Gout – an acute and intensely painful form of arthritis that occurs when crystals of the bodily waste product uric acid are deposited in the joints

Lupus – an autoimmune disease characterized by destructive inflammation of the skin, internal organs, and other body systems as well as the joints

Ankylosing spondylitis – an inflammatory form of arthritis that primarily affects the spine, leading to stiffening and in some cases fusing into a stooped position

Psoriatic arthritis – a condition in which inflamed joints produce symptoms of arthritis for patients who have or will develop psoriasis

Infectious arthritis – a term describing forms of arthritis that are caused by infectious agents, such as bacteria or viruses.

Ligament Injuries:

Ligament injuries commonly occur during athletic activities and can cause discomfort and instability.

Overuse knee injuries (including muscle strain, tendonitis and bursitis) may develop gradually over days or weeks. Pain is often mild and intermittent in the beginning and worsens over time. When muscles and tendons are stressed even slightly beyond their capabilities, microscopic tears occur. (Inflammation, which is part of the healing process, is what causes the pain). These tears must be given a chance to heal before subjected to the same activity to avoid overuse injury. Treat overuse injuries early to prevent chronic problems.

Knee pain is commonly caused by doing too much too soon when you haven’t exercised for a long period of time – especially high-impact aerobics; walking, running or jumping on hard surfaces or uneven ground; excessive running up and down stairs (When you walk upstairs you are putting pressure on your knees that is equivalent to four times your body weight, when running up the stairs it can be eight times your body weight).

Knee osteoarthritis is a common cause of knee pain. The risk increases with age. Osteoarthritis is a form of arthritis involving degeneration of the cartilage. Exercise is vital to maintain strength and flexibility of muscles supporting the knee, which reduces the stress on the knee joint.

People with knee osteoarthritis may also need to take pain medications and/or other complementary pain treatments.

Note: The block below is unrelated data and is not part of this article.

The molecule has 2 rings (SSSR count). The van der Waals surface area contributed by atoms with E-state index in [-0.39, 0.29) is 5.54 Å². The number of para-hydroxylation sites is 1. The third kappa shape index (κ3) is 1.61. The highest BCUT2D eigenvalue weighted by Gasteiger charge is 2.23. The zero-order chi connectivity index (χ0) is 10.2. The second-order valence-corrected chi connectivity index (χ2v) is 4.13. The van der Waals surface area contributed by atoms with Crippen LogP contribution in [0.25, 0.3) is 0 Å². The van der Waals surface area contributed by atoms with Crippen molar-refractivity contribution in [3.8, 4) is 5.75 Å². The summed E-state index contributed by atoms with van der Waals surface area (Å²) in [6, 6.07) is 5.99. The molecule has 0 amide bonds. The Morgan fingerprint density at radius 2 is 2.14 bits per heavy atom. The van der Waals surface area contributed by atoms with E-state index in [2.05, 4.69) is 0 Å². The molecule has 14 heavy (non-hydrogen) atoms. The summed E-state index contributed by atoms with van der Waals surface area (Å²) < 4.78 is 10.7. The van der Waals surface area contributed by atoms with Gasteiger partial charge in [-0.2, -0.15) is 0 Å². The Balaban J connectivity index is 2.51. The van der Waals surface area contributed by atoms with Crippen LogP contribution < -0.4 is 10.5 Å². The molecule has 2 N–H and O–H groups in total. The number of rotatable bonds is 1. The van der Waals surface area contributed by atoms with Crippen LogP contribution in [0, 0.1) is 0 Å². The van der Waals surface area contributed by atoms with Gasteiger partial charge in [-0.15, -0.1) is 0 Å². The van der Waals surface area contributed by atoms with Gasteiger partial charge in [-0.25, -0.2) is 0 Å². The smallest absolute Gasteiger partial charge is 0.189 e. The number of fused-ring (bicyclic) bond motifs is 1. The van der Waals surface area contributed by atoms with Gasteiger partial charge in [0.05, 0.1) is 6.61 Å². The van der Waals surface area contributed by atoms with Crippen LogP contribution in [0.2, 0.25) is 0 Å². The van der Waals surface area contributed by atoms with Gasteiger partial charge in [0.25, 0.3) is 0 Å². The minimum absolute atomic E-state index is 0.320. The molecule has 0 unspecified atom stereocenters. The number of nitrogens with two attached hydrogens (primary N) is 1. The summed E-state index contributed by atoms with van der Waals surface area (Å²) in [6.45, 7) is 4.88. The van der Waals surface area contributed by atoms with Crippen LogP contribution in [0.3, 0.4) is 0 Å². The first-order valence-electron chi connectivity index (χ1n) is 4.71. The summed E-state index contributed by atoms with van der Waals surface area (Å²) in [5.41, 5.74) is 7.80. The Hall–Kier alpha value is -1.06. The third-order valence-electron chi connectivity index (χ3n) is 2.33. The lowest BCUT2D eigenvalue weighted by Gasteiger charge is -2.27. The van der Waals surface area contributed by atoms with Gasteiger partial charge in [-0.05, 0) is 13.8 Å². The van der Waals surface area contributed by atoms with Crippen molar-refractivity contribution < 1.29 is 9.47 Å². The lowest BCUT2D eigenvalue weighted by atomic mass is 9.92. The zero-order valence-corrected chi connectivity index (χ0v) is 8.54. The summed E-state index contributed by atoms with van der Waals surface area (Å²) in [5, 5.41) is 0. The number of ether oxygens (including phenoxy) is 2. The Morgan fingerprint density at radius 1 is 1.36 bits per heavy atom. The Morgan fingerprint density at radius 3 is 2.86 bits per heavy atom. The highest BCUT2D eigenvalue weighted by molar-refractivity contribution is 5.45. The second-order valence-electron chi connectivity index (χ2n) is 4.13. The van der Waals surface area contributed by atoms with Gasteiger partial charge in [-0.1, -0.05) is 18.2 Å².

Runners knee (also called patellofemoral pain or anterior knee pain) is a common cause of knee pain in young people (not just in runners). The pain is usually diffuse pain behind the kneecap. Symptoms often worsen after climbing stairs, jumping, running, or after a period of sitting. Caused by poor tracking of the kneecap, appropriate exercises prescribed by a doctor or physical therapist is the main treatment in correcting runners knee. Stay away from high-impact activity if you have this condition.

Prevent knee pain by keeping the muscles that support your knees strong and flexible. Start out slowly. Walk before you run – before you engage in a strenuous high impact activity such as jogging or running, try walking for a week. If walking causes knee pain, you shouldn’t be running. Warm up and stretch before working out. Give your body a chance to recover from exercise. If you do high impact activities take every other day off. Avoid running up and down stairs and full squats.

Doing knee exercises to strengthen and stretch the muscles that support the knee are vital for knee pain and injury prevention. Proper footwear is also important, especially if walking or running on hard surfaces. Keep your weight under control. Reducing one’s weight reduces stress upon the knee.

Most knee pain is treated conservatively, but there are situations in which surgery is required. Athletes are at an elevated risk for sudden injuries that may require surgery, such as torn ligaments in the center of the knee or certain types of fractures. People with advanced knee osteoarthritis may need knee replacement surgery if they are severely limited in day-to- day activities because of their condition. This is optional surgery and is a last resort.

Most knee conditions respond to a combination of non-invasive treatments such as applying heat or cold, temporarily restraining from activities that aggravate pain, and medications that target pain and inflammation. Exercises to strengthen the muscles that support the knee help reduce stress on the knee joint and prevent re-injury.

Symptoms:

Commonly patient present with pain in joint.Pain can be present at different sites at knee and can vary according to time and movement

The location of the pain can be an important part of tracking down the symptoms.

Front of the knee: Pain over the front of the knee is most commonly related to the knee cap. Kneecap pain can be caused by several different problems.

Inside of the knee: Pain on the inside, or medial aspect, of the knee is commonly caused by medial meniscus tears, medial collateral ligament injuries, and arthritis of the joint.

Outside of the knee: Pain on the outside of the knee, or lateral aspect of the knee joint, is commonly caused by lateral meniscus tears, lateral collateral ligament injuries, IT band tendonitis, and arthritis of the joint.